UN nuclear watchdog convenes emergency meeting to discuss Ukraine conflict
VIENNA, Austria – The UN’s nuclear watchdog convened a meeting of its governing body on Sunday to discuss the fallout from Russia’s invasion of Ukraine, days after troops from Moscow seized control of the site of Chernobyl.
The International Atomic Energy Agency (IAEA) said in a statement that the meeting of its board of governors would be held at 11 a.m. Wednesday at its headquarters in Vienna.
Ukraine has four active nuclear power plants, as well as nuclear waste repositories like Chernobyl, and there are fears of the possible consequences if they were damaged in the fighting.
Chernobyl was the site of the worst nuclear accident in history in 1986, and on Thursday the site fell to Russian troops.
Ukrainian authorities said radiation levels had increased there following the Russian takeover, but the IAEA said levels remained low and “presented no danger to the public”.
Also on Sunday, the IAEA said it had been informed by Ukraine that “missiles hit the site of a radioactive waste storage facility in Kyiv overnight, but there were no reports of damage to the building or any indication of a radioactive release”.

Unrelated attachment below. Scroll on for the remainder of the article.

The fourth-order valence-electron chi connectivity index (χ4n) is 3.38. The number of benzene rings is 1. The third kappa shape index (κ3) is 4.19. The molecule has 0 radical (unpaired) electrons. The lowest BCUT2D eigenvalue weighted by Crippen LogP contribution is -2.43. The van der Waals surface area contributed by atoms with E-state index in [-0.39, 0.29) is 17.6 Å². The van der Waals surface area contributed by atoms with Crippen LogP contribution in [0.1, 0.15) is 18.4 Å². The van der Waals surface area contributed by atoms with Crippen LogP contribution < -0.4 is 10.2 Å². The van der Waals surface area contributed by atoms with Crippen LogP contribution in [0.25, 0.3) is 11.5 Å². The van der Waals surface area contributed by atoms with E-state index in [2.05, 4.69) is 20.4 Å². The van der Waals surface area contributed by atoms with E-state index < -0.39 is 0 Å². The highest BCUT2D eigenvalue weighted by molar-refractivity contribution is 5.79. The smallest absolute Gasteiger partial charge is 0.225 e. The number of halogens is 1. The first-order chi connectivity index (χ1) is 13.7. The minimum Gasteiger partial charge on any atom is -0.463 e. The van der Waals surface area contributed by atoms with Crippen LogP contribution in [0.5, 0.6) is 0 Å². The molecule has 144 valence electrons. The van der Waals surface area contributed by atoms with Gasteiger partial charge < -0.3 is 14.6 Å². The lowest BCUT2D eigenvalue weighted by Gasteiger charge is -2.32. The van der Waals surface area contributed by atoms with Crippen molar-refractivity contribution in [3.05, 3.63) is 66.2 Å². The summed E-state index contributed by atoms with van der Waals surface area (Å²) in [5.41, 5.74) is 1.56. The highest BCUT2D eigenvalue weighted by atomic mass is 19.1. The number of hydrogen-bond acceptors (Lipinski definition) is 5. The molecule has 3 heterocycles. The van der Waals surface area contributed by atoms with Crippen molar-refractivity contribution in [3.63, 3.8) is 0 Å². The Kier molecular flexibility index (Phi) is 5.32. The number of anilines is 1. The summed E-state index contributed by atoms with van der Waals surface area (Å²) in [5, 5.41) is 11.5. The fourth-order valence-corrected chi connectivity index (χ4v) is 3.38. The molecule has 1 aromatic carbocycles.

The incident came a day after Ukrainian officials said an electrical transformer at a similar disposal facility near the northeastern city of Kharkiv had been damaged, but again no radioactive release had not been reported.
IAEA Director General Rafael Grossi said such incidents “highlight the very real risk that facilities containing radioactive material will suffer damage during the conflict, with potentially serious consequences for human health and the environment.” ‘environment”.
“Once again, I strongly and urgently call on all parties to refrain from any military or other action that could threaten the safety and security of these facilities,” he added.
Russian President Vladimir Putin said on Sunday he was putting Russia’s nuclear forces on high alert because Western countries were taking “unfriendly” action against his country in the wake of the invasion.
Wednesday’s IAEA meeting will take place days before a scheduled meeting of the board of governors and coincides with a crucial phase in efforts to fully restore the 2015 agreement on Iran’s nuclear program.
Diplomats from Britain, China, France, Germany, Iran and Russia took part in talks on reviving the deal in Vienna, with their success or failure widely expected from negotiations in the next days.
The United States participated indirectly in the talks.